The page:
Two days after announcing coronavirus cases were climbing at a frightening clip – notably in two parishes that make up most of metro New Orleans – Louisiana Gov. John Bel Edwards made a plea for a major disaster declaration Tuesday.
The declaration would provide various agencies with additional federal resources as they combat the pandemic.
“I have determined that this incident is of such severity and magnitude that effective response is beyond the capabilities of state and local governments,” Edwards wrote in a letter to the White House.
This follows his assertion during a Sunday news conference that “there is no reason to believe that we won’t be the next Italy. … We have the fastest growth rate of confirmed cases in the world in the first 13 days right here.”
Parishes rank among the worst
Late Monday, The Times-Picayune/The New Orleans Advocate published a story reporting that with the focus on California, New York and Washington locales, New Orleans had been overlooked, despite having some of the highest infection rates in the nation.
The numbers move quickly as Covid-19 spreads, but CNN’s own analysis of county-level data collected by Johns Hopkins University showed that as of noon Tuesday (1 p.m. ET), Orleans and Jefferson parishes were two of the deadliest places to contract the virus.
A quick look at the deaths per 100 cases (in counties with 100+ cases):
- King County, Washington – 7.4
- Santa Clara County, California – 4
- Orleans Parish – 3.5
- Palm Beach County, Florida – 3
- Dallas County, Texas – 2.6
- Fairfield County, Connecticut – 2.2
- Snohomish County, Washington – 2.1
- Jefferson Parish – 2
For comparison, New York City has a death rate per 100 cases that’s less than half of Jefferson Parish’s.
To be sure, Jefferson and Orleans parishes are much smaller than the counties with which they’re being compared above.
Breaking down the numbers by deaths per 100,000 residents – again, using only counties with 100 or more cases – Jefferson and Orleans parishes ranked No. 1 and No. 5 respectively, as of noon Tuesday.
Last week, New Orleans Mayor LaToya Cantrell issued a stay-at-home order for her city, closing businesses and banning gatherings of more than 10 people.
“If you don’t have any essential function or cannot safely maintain social distancing, you need to stay home,” Cantrell said Friday. “Don’t look for ways for the rules to not apply for you. … Stay home.”
The city has created a special police team to enforce order and respond to reports of large gatherings. Establishments that don’t comply with the order could permanently lose their business licenses, the New Orleans Police Department said in a tweet.
Edwards cited a University of Louisiana Lafayette study showing the state’s steep upward trajectory of cases, and graphs provided by the governor’s office indicate the cases are increasing at a pace similar to those of hard-hit Italy and Spain.
As of 3 p.m. ET on Tuesday, only California, New Jersey, New York and Washington had more cases than Louisiana, which had almost 1,400. Forty-six people have died, according to CNN’s 3 p.m. tally.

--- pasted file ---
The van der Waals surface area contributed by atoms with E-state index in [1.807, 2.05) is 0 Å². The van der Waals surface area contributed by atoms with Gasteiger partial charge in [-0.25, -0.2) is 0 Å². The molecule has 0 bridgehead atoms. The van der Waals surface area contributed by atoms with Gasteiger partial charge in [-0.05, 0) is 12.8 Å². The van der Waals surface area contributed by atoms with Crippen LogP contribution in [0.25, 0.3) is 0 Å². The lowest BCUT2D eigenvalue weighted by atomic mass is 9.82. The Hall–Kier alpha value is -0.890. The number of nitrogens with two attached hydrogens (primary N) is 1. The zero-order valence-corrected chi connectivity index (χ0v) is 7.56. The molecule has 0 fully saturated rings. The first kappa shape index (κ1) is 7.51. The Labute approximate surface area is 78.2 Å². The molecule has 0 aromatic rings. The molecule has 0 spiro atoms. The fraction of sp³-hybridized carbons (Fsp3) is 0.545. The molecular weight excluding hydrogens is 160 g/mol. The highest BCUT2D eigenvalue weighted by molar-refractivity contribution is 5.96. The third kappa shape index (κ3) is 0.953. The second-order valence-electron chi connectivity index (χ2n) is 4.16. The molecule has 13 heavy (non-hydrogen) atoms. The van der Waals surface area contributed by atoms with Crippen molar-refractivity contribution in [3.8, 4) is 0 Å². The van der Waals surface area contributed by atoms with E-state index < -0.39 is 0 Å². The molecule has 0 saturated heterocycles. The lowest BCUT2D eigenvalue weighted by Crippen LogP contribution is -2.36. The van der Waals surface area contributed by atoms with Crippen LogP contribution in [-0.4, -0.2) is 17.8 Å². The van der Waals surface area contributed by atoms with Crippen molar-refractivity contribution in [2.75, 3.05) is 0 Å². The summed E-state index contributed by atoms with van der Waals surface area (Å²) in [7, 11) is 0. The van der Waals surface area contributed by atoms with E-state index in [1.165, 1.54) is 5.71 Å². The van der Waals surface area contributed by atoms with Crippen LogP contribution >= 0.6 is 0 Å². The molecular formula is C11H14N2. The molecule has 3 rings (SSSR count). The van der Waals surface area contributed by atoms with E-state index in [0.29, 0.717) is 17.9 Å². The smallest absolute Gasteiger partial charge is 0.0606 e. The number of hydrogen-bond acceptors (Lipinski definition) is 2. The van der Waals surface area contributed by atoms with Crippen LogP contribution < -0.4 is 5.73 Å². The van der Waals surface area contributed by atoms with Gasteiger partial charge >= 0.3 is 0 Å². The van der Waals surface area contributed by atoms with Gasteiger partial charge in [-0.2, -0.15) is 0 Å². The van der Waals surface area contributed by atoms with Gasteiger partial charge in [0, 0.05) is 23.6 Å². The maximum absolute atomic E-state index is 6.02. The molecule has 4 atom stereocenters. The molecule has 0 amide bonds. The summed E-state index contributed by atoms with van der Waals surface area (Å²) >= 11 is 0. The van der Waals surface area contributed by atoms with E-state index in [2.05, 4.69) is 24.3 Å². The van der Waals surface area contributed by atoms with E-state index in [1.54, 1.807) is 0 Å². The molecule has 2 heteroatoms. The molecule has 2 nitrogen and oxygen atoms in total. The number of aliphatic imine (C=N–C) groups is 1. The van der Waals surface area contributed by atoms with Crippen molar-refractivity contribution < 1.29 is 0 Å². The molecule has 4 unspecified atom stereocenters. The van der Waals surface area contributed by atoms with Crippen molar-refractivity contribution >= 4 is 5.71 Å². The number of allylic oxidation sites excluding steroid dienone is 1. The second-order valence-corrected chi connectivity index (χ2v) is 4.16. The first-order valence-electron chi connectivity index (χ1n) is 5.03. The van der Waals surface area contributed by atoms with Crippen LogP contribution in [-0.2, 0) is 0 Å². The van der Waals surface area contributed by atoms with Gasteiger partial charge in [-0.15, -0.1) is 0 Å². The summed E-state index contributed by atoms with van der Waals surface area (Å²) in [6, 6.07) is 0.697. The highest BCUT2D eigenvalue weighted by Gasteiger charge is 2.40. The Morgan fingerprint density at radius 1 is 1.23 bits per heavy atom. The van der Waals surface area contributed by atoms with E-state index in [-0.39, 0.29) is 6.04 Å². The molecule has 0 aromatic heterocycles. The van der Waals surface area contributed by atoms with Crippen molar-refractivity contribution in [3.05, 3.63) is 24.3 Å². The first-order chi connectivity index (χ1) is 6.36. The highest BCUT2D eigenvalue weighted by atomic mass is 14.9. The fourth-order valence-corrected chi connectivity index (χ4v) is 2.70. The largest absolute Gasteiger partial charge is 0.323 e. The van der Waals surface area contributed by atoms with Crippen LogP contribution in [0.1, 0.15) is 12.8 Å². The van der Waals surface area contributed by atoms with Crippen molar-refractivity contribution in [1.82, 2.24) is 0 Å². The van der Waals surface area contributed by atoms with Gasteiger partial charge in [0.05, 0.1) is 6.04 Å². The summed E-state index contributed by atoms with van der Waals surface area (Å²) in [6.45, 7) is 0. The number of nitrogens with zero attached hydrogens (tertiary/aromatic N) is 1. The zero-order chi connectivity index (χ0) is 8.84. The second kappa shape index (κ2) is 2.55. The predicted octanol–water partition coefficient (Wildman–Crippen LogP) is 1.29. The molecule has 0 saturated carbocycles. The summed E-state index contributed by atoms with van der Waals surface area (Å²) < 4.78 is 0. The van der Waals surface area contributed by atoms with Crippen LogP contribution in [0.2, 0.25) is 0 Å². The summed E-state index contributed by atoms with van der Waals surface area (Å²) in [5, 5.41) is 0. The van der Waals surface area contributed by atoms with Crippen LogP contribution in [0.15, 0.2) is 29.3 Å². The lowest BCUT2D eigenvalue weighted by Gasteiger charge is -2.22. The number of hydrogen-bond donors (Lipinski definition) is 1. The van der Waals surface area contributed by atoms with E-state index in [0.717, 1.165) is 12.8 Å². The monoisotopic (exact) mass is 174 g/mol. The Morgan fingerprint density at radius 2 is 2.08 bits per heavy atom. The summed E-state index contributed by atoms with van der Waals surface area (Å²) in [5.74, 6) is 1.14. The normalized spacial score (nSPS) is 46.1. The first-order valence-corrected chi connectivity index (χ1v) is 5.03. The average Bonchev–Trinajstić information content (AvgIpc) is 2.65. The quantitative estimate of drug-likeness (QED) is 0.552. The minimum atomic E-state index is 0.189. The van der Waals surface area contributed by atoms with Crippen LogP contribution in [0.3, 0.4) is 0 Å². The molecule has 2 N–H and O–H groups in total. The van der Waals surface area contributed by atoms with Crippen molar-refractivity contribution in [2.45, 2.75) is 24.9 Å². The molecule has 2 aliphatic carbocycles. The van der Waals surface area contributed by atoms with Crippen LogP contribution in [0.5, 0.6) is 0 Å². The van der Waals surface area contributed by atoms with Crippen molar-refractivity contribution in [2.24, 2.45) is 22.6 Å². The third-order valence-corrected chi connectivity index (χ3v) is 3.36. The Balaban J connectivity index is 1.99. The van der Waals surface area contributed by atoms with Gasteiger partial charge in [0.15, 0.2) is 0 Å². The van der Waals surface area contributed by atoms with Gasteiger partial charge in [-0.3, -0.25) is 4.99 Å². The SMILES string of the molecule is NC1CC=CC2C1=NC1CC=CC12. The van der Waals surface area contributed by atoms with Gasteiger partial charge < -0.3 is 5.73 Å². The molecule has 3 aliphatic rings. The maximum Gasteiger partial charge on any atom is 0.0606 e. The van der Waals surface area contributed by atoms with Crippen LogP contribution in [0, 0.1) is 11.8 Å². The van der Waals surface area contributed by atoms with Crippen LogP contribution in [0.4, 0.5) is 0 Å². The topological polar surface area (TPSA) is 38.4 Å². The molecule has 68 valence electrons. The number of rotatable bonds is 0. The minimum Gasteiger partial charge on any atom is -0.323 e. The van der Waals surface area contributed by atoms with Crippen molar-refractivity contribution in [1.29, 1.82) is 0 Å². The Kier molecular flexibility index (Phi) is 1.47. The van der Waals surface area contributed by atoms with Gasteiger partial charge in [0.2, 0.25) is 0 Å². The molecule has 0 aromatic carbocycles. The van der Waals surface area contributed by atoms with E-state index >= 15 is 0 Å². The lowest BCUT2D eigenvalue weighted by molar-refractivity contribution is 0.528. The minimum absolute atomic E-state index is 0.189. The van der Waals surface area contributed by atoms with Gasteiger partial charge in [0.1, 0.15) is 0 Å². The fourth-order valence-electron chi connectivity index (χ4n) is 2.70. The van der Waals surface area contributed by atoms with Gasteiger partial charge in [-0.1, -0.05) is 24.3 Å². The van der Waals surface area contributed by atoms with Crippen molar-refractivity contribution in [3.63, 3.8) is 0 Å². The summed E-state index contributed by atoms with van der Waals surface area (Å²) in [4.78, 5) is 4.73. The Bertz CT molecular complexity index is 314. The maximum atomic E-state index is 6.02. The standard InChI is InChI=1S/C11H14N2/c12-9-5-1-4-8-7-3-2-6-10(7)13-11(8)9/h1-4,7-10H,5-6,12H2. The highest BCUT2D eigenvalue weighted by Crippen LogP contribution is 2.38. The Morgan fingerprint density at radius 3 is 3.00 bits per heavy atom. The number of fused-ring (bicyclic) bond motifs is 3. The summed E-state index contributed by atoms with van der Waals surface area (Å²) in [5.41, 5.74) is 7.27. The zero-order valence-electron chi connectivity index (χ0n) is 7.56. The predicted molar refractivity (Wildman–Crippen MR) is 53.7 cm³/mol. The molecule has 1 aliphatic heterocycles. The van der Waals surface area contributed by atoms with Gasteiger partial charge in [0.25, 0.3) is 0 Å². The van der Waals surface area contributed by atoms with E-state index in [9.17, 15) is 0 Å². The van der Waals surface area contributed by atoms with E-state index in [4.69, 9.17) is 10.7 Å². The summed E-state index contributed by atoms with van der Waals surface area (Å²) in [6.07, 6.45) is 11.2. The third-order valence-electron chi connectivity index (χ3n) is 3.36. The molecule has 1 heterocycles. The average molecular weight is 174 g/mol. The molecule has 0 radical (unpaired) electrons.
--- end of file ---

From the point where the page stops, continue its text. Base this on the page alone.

Could patients overwhelm hospitals?
Another startling number, Edwards said: The state saw its number of cases jump tenfold one week.
Even more worrisome, Louisiana could reach its health care capacity within days if the cases continue to rise at the current pace, the governor said.
“If we want to flatten the curve we have to take more aggressive mitigation measures now and limit social contact now,” he said Sunday. “We’ve got to take action now.”
Tulane Medical Center, Louisiana State University Health and Ochsner Medical Center did not immediately respond to CNN’s request for comment on Edwards’ concerns about available hospital beds.
Louisiana Children’s Medical Center Health, a system encompassing four hospitals, had no comment on the governor’s remarks. A spokeswoman declined to say how many of its employees had been tested or had tested positive for coronavirus.
Elderly hit hard
Of particular concern for health officials is Lambeth House, a retirement community in New Orleans that had two dozen cases as of Friday, according to Dr. Alexander Billioux, assistant secretary of health for the state’s Office of Public Health.
Seven deaths have been linked to the Lambeth House cluster, Billioux said.
“Lambeth House is truly a community of people who care deeply about one another,” said Christina Fay, board director of Lambeth House. “The intensity of sadness that accompanies what our community is currently enduring is almost indescribable.”
At least seven nursing homes in the state have reported cases, Billioux said. The health department is in daily contact with the facilities and monitoring the situation, Billioux said.
As part of his Sunday order mandating that residents stay home, Edwards instituted restrictions on visiting retirement communities.
By Wednesday, when all 17 state orders take effect, more than 40% of the US population will be officially urged to stay home.
CNN’s Sergio Hernandez, Kay Jones, Hollie SIlverman, Tina Burnside and Jamiel Lynch contributed to this report.